Jack Ashley, Baron Ashley of Stoke (6 December 1922 – 20 April 2012) was a British politician. He was a Labour Member of Parliament in the House of Commons for Stoke-on-Trent South for 26 years, from 1966 retiring from the House of Commons at the 1992 general election and was created a life peer. He also served as the first Chancellor of Staffordshire University standing down in 2004.
In December 1967, at the age of 45, as a result of complications of a routine ear operation to correct a mild hearing loss Jack became profoundly deaf. He described the event as "rather like being struck by lightning". He prepared to resign his parlimentary seat, but was persuaded to take a crash-course in lip-reading. Several weeks later he returned to the House, the UK's first totally deaf MP and said to be the only totally deaf member of parliament in the world.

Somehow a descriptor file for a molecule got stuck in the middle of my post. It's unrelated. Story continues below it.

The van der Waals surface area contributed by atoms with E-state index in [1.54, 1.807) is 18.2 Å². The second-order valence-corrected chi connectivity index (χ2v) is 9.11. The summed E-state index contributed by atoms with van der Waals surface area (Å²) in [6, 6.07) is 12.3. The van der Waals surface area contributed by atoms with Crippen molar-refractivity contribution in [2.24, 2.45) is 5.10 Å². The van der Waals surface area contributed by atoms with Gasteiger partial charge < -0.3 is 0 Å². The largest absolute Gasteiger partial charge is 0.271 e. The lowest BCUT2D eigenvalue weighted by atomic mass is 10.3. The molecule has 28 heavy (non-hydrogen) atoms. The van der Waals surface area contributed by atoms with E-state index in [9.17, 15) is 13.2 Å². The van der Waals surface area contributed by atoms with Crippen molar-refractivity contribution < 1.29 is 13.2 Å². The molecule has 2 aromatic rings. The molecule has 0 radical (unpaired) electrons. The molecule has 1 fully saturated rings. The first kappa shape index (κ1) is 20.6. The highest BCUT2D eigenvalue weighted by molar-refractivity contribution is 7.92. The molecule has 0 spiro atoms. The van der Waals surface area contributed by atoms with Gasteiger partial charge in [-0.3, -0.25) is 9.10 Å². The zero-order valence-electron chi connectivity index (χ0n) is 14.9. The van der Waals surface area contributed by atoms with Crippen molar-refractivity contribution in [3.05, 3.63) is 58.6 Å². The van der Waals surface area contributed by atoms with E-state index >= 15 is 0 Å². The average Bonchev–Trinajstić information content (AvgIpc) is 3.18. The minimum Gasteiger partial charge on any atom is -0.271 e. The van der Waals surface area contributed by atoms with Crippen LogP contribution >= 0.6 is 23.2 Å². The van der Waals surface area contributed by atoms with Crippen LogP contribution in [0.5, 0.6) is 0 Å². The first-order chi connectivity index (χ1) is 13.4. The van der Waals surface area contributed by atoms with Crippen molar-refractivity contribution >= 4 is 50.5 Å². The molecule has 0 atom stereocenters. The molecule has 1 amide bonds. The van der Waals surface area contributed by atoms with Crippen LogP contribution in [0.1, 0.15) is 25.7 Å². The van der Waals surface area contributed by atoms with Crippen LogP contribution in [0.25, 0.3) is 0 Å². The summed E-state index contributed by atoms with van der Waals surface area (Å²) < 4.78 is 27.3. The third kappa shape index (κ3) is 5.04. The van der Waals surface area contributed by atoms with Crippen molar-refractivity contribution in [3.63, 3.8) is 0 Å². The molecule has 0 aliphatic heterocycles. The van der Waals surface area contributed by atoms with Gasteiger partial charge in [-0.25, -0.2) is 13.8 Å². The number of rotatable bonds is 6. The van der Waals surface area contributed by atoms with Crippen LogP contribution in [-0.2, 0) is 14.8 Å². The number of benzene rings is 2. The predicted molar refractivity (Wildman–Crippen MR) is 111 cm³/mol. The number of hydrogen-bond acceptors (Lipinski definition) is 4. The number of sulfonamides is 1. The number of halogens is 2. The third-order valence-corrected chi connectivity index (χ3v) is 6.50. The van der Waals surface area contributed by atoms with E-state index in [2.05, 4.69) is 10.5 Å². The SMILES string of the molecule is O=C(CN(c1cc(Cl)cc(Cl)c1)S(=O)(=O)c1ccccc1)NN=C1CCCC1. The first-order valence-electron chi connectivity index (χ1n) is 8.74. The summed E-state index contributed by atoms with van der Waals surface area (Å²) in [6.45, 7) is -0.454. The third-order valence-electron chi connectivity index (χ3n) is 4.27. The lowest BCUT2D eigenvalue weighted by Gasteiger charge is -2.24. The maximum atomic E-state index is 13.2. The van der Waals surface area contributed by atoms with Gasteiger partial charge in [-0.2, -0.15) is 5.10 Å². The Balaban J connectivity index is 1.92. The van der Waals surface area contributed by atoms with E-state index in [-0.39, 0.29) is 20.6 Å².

Jack became a tireless campaigner for the disabled and a passionate advocate for disability rights winning broad cross-party support and respect in parliament for his approach. He founded what is now the All Party Parliamentary Disability Group in 1968. His Civil Rights (Disabled Persons) Bill, presented in 1983, was the first piece of anti-discrimination legislation considered by the UK Parliament, although as a private member’s bill, without the support of the government, it failed to get through.
He also had strong belief in wonen's rights, becaming the first MP to raise the issue of domestic violence in Parliament.
In 1986, Jack and his wife Pauline founded the charity Defeating Deafness, now known as Deafness Research UK.